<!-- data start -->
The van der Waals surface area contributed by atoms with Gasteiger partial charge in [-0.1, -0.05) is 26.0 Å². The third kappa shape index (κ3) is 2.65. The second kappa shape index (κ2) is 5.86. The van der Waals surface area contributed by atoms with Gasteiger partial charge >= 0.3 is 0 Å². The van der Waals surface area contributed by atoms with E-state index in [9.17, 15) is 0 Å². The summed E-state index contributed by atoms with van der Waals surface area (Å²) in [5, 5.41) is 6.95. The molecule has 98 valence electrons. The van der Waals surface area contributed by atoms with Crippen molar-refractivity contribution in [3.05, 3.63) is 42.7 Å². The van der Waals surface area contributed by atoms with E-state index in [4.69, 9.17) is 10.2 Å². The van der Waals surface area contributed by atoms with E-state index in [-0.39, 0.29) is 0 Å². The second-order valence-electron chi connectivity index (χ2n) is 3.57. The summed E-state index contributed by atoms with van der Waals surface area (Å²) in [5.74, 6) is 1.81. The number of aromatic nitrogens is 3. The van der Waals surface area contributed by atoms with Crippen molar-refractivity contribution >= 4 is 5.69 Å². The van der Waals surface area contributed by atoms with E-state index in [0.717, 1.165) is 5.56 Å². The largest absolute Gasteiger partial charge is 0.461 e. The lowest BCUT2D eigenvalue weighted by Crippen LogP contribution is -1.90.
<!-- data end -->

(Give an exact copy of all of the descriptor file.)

The van der Waals surface area contributed by atoms with Gasteiger partial charge in [-0.1, -0.05) is 26.0 Å². The third kappa shape index (κ3) is 2.65. The second kappa shape index (κ2) is 5.86. The van der Waals surface area contributed by atoms with Gasteiger partial charge >= 0.3 is 0 Å². The van der Waals surface area contributed by atoms with E-state index in [9.17, 15) is 0 Å². The summed E-state index contributed by atoms with van der Waals surface area (Å²) in [5, 5.41) is 6.95. The molecule has 98 valence electrons. The van der Waals surface area contributed by atoms with Crippen molar-refractivity contribution in [3.05, 3.63) is 42.7 Å². The van der Waals surface area contributed by atoms with E-state index in [4.69, 9.17) is 10.2 Å². The van der Waals surface area contributed by atoms with E-state index in [-0.39, 0.29) is 0 Å². The second-order valence-electron chi connectivity index (χ2n) is 3.57. The summed E-state index contributed by atoms with van der Waals surface area (Å²) in [5.74, 6) is 1.81. The number of aromatic nitrogens is 3. The van der Waals surface area contributed by atoms with Crippen molar-refractivity contribution >= 4 is 5.69 Å². The van der Waals surface area contributed by atoms with E-state index in [0.717, 1.165) is 5.56 Å². The largest absolute Gasteiger partial charge is 0.461 e. The lowest BCUT2D eigenvalue weighted by Crippen LogP contribution is -1.90.